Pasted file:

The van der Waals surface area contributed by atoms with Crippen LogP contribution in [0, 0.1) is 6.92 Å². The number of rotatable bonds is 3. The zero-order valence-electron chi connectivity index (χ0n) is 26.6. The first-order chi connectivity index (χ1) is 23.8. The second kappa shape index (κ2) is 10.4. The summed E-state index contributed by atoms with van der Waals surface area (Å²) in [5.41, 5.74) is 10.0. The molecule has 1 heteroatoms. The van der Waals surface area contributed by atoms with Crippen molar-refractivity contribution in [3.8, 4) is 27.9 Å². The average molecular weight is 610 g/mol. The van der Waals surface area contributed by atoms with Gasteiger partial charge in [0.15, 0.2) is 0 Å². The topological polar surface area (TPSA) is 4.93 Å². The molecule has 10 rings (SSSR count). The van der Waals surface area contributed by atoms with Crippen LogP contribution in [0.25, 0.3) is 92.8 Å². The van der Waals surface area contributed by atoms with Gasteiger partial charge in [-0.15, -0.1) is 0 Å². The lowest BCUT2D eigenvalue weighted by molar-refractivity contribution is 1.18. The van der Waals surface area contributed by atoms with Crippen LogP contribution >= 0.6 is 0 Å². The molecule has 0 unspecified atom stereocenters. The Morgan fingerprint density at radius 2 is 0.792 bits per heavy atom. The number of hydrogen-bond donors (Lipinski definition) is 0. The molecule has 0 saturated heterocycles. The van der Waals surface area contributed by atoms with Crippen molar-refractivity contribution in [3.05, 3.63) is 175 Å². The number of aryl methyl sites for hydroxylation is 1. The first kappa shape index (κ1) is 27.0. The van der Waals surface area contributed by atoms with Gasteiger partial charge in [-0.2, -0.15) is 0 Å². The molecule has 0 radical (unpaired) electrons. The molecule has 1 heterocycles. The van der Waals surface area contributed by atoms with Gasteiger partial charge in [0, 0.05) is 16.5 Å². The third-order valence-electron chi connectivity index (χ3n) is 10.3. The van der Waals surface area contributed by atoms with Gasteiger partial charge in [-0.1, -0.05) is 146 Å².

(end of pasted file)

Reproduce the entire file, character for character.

The van der Waals surface area contributed by atoms with Crippen LogP contribution in [0, 0.1) is 6.92 Å². The number of rotatable bonds is 3. The zero-order valence-electron chi connectivity index (χ0n) is 26.6. The first-order chi connectivity index (χ1) is 23.8. The second kappa shape index (κ2) is 10.4. The summed E-state index contributed by atoms with van der Waals surface area (Å²) in [5.41, 5.74) is 10.0. The molecule has 1 heteroatoms. The van der Waals surface area contributed by atoms with Crippen molar-refractivity contribution in [3.8, 4) is 27.9 Å². The average molecular weight is 610 g/mol. The van der Waals surface area contributed by atoms with Gasteiger partial charge in [0.15, 0.2) is 0 Å². The topological polar surface area (TPSA) is 4.93 Å². The molecule has 10 rings (SSSR count). The van der Waals surface area contributed by atoms with Crippen LogP contribution in [0.25, 0.3) is 92.8 Å². The van der Waals surface area contributed by atoms with Gasteiger partial charge in [-0.15, -0.1) is 0 Å². The lowest BCUT2D eigenvalue weighted by molar-refractivity contribution is 1.18. The van der Waals surface area contributed by atoms with Crippen LogP contribution >= 0.6 is 0 Å². The molecule has 0 unspecified atom stereocenters. The Morgan fingerprint density at radius 2 is 0.792 bits per heavy atom. The number of hydrogen-bond donors (Lipinski definition) is 0. The molecule has 0 saturated heterocycles. The van der Waals surface area contributed by atoms with Crippen molar-refractivity contribution in [3.05, 3.63) is 175 Å². The number of aryl methyl sites for hydroxylation is 1. The first kappa shape index (κ1) is 27.0. The van der Waals surface area contributed by atoms with Gasteiger partial charge in [-0.2, -0.15) is 0 Å². The molecule has 0 radical (unpaired) electrons. The molecule has 1 heterocycles. The van der Waals surface area contributed by atoms with Gasteiger partial charge in [0, 0.05) is 16.5 Å². The third-order valence-electron chi connectivity index (χ3n) is 10.3. The van der Waals surface area contributed by atoms with Gasteiger partial charge in [-0.1, -0.05) is 146 Å².